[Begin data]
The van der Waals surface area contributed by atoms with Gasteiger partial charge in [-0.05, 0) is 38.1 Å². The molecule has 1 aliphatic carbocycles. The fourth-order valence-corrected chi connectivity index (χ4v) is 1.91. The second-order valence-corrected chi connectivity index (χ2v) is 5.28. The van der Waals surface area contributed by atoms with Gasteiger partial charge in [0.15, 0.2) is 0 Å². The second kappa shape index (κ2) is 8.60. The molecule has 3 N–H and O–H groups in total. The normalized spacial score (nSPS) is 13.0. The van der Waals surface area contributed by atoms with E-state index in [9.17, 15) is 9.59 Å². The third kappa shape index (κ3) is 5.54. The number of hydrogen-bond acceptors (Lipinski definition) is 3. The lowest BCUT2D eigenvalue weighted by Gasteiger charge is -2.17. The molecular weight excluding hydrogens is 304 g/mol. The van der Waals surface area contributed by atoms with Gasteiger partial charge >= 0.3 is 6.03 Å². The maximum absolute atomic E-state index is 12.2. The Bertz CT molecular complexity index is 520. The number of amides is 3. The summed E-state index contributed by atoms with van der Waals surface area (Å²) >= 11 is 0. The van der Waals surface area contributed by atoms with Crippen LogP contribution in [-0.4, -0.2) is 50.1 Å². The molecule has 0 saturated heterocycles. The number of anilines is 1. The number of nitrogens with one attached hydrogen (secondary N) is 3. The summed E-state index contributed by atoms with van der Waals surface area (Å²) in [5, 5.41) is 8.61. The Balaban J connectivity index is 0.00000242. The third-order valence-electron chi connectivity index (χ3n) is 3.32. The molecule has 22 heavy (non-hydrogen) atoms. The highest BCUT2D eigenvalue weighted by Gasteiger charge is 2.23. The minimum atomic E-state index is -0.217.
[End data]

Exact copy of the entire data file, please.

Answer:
The van der Waals surface area contributed by atoms with Gasteiger partial charge in [-0.05, 0) is 38.1 Å². The molecule has 1 aliphatic carbocycles. The fourth-order valence-corrected chi connectivity index (χ4v) is 1.91. The second-order valence-corrected chi connectivity index (χ2v) is 5.28. The van der Waals surface area contributed by atoms with Gasteiger partial charge in [0.15, 0.2) is 0 Å². The second kappa shape index (κ2) is 8.60. The molecule has 3 N–H and O–H groups in total. The normalized spacial score (nSPS) is 13.0. The van der Waals surface area contributed by atoms with E-state index in [9.17, 15) is 9.59 Å². The third kappa shape index (κ3) is 5.54. The number of hydrogen-bond acceptors (Lipinski definition) is 3. The lowest BCUT2D eigenvalue weighted by Gasteiger charge is -2.17. The molecular weight excluding hydrogens is 304 g/mol. The van der Waals surface area contributed by atoms with Gasteiger partial charge >= 0.3 is 6.03 Å². The maximum absolute atomic E-state index is 12.2. The Bertz CT molecular complexity index is 520. The number of amides is 3. The summed E-state index contributed by atoms with van der Waals surface area (Å²) >= 11 is 0. The van der Waals surface area contributed by atoms with Crippen LogP contribution in [-0.4, -0.2) is 50.1 Å². The molecule has 0 saturated heterocycles. The number of anilines is 1. The number of nitrogens with one attached hydrogen (secondary N) is 3. The summed E-state index contributed by atoms with van der Waals surface area (Å²) in [5, 5.41) is 8.61. The Balaban J connectivity index is 0.00000242. The third-order valence-electron chi connectivity index (χ3n) is 3.32. The molecule has 22 heavy (non-hydrogen) atoms. The highest BCUT2D eigenvalue weighted by Gasteiger charge is 2.23. The minimum atomic E-state index is -0.217.